The Duchess was given little financial support from the Civil List, though she inherited little but debts from her husband. Parliament was not inclined to increase her income, remembering the Duke's extravagance. Her brother, Prince (later King of the Belgians) Leopold was a major support, since he had a huge income of fifty thousand pounds per annum for life, voted when he married Princess Charlotte in the expectation that he would become the consort of the monarch in due course.

In 1831, the young princess's status as heiress presumptive and the Duchess's prospective place as Regent led to major increases in income. A contributing factor was Leopold's designation as King of Belgium (he surrendered his British income on election) and the perceived impropriety in having the heiress to the Crown supported by a foreign sovereign.

Royal feud

The Duchess relied heavily on John Conroy, an Irish officer whom she engaged as her private secretary. Perhaps due to Conroy's influence, the relationship between the Duchess's household and William IV soon soured. William was denied access to his young niece as much as the Duchess dared. She further offended the King by taking rooms in Kensington Palace that the King had reserved for himself. Both before and during William's reign, she snubbed his illegitimate children,the FitzClarences. All of this led to a scene at a dinner in 1836 when the King, again feeling offended by the Duchess and Conroy, publicly hoped that his reign would continue until Princess Victoria was of age, and decried the influence on the young Princess Victoria by those around her.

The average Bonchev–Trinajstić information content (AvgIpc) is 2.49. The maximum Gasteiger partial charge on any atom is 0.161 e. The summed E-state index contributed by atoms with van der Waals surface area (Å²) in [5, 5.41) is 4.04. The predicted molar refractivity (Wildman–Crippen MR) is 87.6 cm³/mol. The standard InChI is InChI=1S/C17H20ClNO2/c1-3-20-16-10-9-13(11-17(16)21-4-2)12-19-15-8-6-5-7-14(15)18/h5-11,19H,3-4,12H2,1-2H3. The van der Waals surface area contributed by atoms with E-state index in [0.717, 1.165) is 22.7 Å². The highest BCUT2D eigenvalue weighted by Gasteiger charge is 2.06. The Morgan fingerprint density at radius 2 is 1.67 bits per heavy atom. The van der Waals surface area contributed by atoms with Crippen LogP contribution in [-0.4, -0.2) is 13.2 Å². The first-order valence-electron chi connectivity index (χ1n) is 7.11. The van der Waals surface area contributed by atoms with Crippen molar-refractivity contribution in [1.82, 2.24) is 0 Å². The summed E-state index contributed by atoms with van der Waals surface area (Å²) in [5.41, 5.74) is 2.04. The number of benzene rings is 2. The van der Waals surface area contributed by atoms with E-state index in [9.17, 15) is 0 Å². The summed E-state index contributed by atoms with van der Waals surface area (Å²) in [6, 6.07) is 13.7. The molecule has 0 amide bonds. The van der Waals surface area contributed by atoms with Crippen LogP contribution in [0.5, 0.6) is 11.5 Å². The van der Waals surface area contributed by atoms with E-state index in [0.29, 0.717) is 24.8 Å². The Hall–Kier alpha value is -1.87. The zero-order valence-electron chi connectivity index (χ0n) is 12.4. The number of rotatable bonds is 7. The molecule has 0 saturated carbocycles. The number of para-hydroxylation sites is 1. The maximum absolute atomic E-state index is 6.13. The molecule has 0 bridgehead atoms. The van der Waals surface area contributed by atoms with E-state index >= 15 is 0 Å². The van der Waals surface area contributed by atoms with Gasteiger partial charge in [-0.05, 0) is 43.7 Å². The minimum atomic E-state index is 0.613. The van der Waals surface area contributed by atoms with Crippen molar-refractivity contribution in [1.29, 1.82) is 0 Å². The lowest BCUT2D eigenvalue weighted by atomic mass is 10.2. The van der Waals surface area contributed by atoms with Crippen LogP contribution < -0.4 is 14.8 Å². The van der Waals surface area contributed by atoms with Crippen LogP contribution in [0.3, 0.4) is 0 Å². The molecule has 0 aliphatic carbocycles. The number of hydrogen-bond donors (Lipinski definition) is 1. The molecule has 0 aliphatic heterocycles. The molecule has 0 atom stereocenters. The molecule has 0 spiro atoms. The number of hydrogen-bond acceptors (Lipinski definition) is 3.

Conroy had high hopes for his patroness and himself: he envisioned Victoria succeeding the throne at a young age, thus needing a regency government, which, following the Regency Act of 1831, would be headed by the Princess's mother (who had already served in that capacity in Germany following the death of her first husband). As the personal secretary of the Duchess, Conroy would be the veritable "power behind the throne". He did not count on Victoria's uncle, William IV, surviving long enough for Victoria to reach her majority. He had cultivated her mother as his ally, and ignored and insulted Victoria. Now he had no influence over her, and thus tried to force her to make him her personal secretary upon her accession. This plan too backfired, as Victoria came to associate her mother with Conroy's schemes, for pressuring her to sign a paper declaring Conroy her personal secretary. When Victoria became Queen, she relegated the Duchess to separate accommodations, away from her own.

Reconciliation